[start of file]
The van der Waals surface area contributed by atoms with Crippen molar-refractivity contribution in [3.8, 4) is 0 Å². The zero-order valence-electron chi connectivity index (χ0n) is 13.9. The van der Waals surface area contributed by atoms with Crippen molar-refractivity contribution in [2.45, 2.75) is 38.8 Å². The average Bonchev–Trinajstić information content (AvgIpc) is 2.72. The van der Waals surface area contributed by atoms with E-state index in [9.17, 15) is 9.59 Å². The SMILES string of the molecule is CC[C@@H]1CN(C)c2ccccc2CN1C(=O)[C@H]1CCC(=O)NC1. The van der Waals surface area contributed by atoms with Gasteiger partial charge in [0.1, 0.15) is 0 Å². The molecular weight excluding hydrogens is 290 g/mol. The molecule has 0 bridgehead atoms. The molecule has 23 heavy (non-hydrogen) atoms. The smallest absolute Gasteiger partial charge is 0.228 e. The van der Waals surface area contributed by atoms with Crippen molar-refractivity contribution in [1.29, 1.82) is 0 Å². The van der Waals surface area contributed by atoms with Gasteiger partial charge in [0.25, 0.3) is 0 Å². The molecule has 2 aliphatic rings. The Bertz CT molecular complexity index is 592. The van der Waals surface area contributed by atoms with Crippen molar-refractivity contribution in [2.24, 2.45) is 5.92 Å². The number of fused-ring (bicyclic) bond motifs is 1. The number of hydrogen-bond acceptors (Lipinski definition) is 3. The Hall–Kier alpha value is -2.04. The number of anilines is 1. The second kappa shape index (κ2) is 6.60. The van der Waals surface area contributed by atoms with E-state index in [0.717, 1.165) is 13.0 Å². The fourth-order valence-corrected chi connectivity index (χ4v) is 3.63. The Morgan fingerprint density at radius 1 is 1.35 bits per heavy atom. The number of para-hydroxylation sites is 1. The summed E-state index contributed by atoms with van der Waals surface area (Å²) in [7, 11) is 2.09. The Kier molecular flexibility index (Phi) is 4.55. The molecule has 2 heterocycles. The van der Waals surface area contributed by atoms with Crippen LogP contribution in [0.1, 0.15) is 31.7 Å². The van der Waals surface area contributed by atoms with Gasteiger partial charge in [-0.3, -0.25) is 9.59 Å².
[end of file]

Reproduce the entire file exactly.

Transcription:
The van der Waals surface area contributed by atoms with Crippen molar-refractivity contribution in [3.8, 4) is 0 Å². The zero-order valence-electron chi connectivity index (χ0n) is 13.9. The van der Waals surface area contributed by atoms with Crippen molar-refractivity contribution in [2.45, 2.75) is 38.8 Å². The average Bonchev–Trinajstić information content (AvgIpc) is 2.72. The van der Waals surface area contributed by atoms with E-state index in [9.17, 15) is 9.59 Å². The SMILES string of the molecule is CC[C@@H]1CN(C)c2ccccc2CN1C(=O)[C@H]1CCC(=O)NC1. The van der Waals surface area contributed by atoms with Gasteiger partial charge in [0.1, 0.15) is 0 Å². The molecular weight excluding hydrogens is 290 g/mol. The molecule has 0 bridgehead atoms. The molecule has 23 heavy (non-hydrogen) atoms. The smallest absolute Gasteiger partial charge is 0.228 e. The van der Waals surface area contributed by atoms with Crippen molar-refractivity contribution in [1.29, 1.82) is 0 Å². The van der Waals surface area contributed by atoms with Gasteiger partial charge in [0.25, 0.3) is 0 Å². The molecule has 2 aliphatic rings. The Bertz CT molecular complexity index is 592. The van der Waals surface area contributed by atoms with Crippen molar-refractivity contribution in [2.24, 2.45) is 5.92 Å². The number of fused-ring (bicyclic) bond motifs is 1. The number of hydrogen-bond acceptors (Lipinski definition) is 3. The Hall–Kier alpha value is -2.04. The number of anilines is 1. The second kappa shape index (κ2) is 6.60. The van der Waals surface area contributed by atoms with E-state index in [0.717, 1.165) is 13.0 Å². The fourth-order valence-corrected chi connectivity index (χ4v) is 3.63. The Morgan fingerprint density at radius 1 is 1.35 bits per heavy atom. The number of para-hydroxylation sites is 1. The summed E-state index contributed by atoms with van der Waals surface area (Å²) in [7, 11) is 2.09. The Kier molecular flexibility index (Phi) is 4.55. The molecule has 2 heterocycles. The van der Waals surface area contributed by atoms with Crippen LogP contribution in [0.1, 0.15) is 31.7 Å². The van der Waals surface area contributed by atoms with Gasteiger partial charge in [-0.3, -0.25) is 9.59 Å².